I want to be White!
White parents are commonly faced with a puzzling issue. Even when there are black mirrors around, their child of color still wants to be white. How do they begin to help their children understand the value of being different? As a Black woman raising Black children there are times when I may need to reinforce this lesson to my own children, but for White parents, I often ask them what they believe the value in being Black is.
What's interesting is that WAP often equate the value with the color itself. I hear things like, "People pay money to get that skin color" or "You will always look young" or "It's so beautiful, like mahogany or cinnamon, or whatever object they think of...". Is this what you think of when you feel something is valuable?
Though I love people from all cultures, I believe being Black is one of my superpowers. That's right, I love Black Girl Magic, and why shouldn't I? To me, Black people have a richness and legacy that is amazing. Our history is full of royals, explorers, scientists, scholars, trendsetters, musical genius, entrepreneurs, and I could go on...We provide the BAM in a lot of things that can seem bland. When I look at commercials, so many brands are being influenced by hip-hop culture, our hairstyles, and fashion choices. The American economy was built on the backs of my people, and is the foundation for the wealth many experience today. What's not to love?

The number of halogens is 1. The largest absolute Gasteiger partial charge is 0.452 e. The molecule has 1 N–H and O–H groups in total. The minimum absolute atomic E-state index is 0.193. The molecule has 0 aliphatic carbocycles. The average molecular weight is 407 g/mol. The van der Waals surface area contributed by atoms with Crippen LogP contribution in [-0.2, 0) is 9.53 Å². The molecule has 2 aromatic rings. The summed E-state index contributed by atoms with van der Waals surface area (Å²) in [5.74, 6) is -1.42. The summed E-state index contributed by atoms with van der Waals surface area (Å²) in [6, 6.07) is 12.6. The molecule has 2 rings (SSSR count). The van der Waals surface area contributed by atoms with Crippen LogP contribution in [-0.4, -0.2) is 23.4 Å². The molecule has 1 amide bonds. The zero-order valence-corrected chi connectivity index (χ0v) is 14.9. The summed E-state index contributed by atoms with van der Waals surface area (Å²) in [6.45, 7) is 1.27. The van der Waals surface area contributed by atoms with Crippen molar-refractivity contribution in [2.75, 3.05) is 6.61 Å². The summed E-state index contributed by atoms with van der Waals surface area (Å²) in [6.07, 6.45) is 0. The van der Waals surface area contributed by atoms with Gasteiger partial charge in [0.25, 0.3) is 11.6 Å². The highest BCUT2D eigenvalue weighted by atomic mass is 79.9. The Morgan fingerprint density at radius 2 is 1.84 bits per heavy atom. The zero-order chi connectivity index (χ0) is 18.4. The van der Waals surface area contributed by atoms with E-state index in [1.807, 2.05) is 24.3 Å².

I'll ask one of my previous questions again. What about Black people is valuable to you? If you struggle with this question, and you are considering adopting/fostering a Black child, or you already have, think about how you will convey this message to them. I believe every parent has the desire to help their child feel comfortable in the skin they are in. When dealing with Transracial adoption or foster care, the parents have to be more diligent because it's easy to get comfortable. I feel it first hand as a Black parent as I don't have to think about race all of the time because there are some behaviors and beliefs that my children will pick up simply through modeling. What are you modeling for your child of color?